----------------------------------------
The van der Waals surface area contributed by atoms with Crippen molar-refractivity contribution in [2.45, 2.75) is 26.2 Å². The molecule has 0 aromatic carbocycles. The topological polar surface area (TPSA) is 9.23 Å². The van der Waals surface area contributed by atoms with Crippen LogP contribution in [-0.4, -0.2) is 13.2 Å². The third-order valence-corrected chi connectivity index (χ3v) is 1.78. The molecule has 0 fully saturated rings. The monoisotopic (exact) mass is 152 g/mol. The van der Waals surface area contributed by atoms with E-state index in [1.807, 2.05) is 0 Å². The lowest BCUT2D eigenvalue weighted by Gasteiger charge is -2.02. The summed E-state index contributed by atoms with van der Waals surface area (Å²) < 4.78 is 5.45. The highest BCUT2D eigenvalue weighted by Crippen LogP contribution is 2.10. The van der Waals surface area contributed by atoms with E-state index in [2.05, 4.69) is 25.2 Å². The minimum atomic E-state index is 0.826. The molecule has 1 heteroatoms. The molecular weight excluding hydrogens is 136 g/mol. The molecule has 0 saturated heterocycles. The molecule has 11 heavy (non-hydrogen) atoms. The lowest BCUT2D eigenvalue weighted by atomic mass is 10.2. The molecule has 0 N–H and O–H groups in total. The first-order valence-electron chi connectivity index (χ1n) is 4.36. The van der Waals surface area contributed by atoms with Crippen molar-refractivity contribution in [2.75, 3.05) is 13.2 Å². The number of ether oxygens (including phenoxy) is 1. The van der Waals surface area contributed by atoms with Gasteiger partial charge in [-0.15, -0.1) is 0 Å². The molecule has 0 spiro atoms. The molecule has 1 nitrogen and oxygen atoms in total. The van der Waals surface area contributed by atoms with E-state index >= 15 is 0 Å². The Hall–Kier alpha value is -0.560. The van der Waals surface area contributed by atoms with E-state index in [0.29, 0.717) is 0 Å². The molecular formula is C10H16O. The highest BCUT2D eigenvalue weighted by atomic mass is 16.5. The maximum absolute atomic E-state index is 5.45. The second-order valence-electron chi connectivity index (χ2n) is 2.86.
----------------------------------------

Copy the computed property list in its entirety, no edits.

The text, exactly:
The van der Waals surface area contributed by atoms with Crippen molar-refractivity contribution in [2.45, 2.75) is 26.2 Å². The molecule has 0 aromatic carbocycles. The topological polar surface area (TPSA) is 9.23 Å². The van der Waals surface area contributed by atoms with Crippen LogP contribution in [-0.4, -0.2) is 13.2 Å². The third-order valence-corrected chi connectivity index (χ3v) is 1.78. The molecule has 0 fully saturated rings. The monoisotopic (exact) mass is 152 g/mol. The van der Waals surface area contributed by atoms with E-state index in [1.807, 2.05) is 0 Å². The lowest BCUT2D eigenvalue weighted by Gasteiger charge is -2.02. The summed E-state index contributed by atoms with van der Waals surface area (Å²) < 4.78 is 5.45. The highest BCUT2D eigenvalue weighted by Crippen LogP contribution is 2.10. The van der Waals surface area contributed by atoms with E-state index in [2.05, 4.69) is 25.2 Å². The minimum atomic E-state index is 0.826. The molecule has 1 heteroatoms. The molecular weight excluding hydrogens is 136 g/mol. The molecule has 0 saturated heterocycles. The molecule has 11 heavy (non-hydrogen) atoms. The lowest BCUT2D eigenvalue weighted by atomic mass is 10.2. The molecule has 0 N–H and O–H groups in total. The first-order valence-electron chi connectivity index (χ1n) is 4.36. The van der Waals surface area contributed by atoms with Crippen molar-refractivity contribution in [2.75, 3.05) is 13.2 Å². The number of ether oxygens (including phenoxy) is 1. The van der Waals surface area contributed by atoms with Gasteiger partial charge in [-0.15, -0.1) is 0 Å². The molecule has 0 spiro atoms. The molecule has 1 nitrogen and oxygen atoms in total. The van der Waals surface area contributed by atoms with E-state index >= 15 is 0 Å². The Hall–Kier alpha value is -0.560. The van der Waals surface area contributed by atoms with E-state index in [0.29, 0.717) is 0 Å². The molecular formula is C10H16O. The highest BCUT2D eigenvalue weighted by atomic mass is 16.5. The maximum absolute atomic E-state index is 5.45. The second-order valence-electron chi connectivity index (χ2n) is 2.86.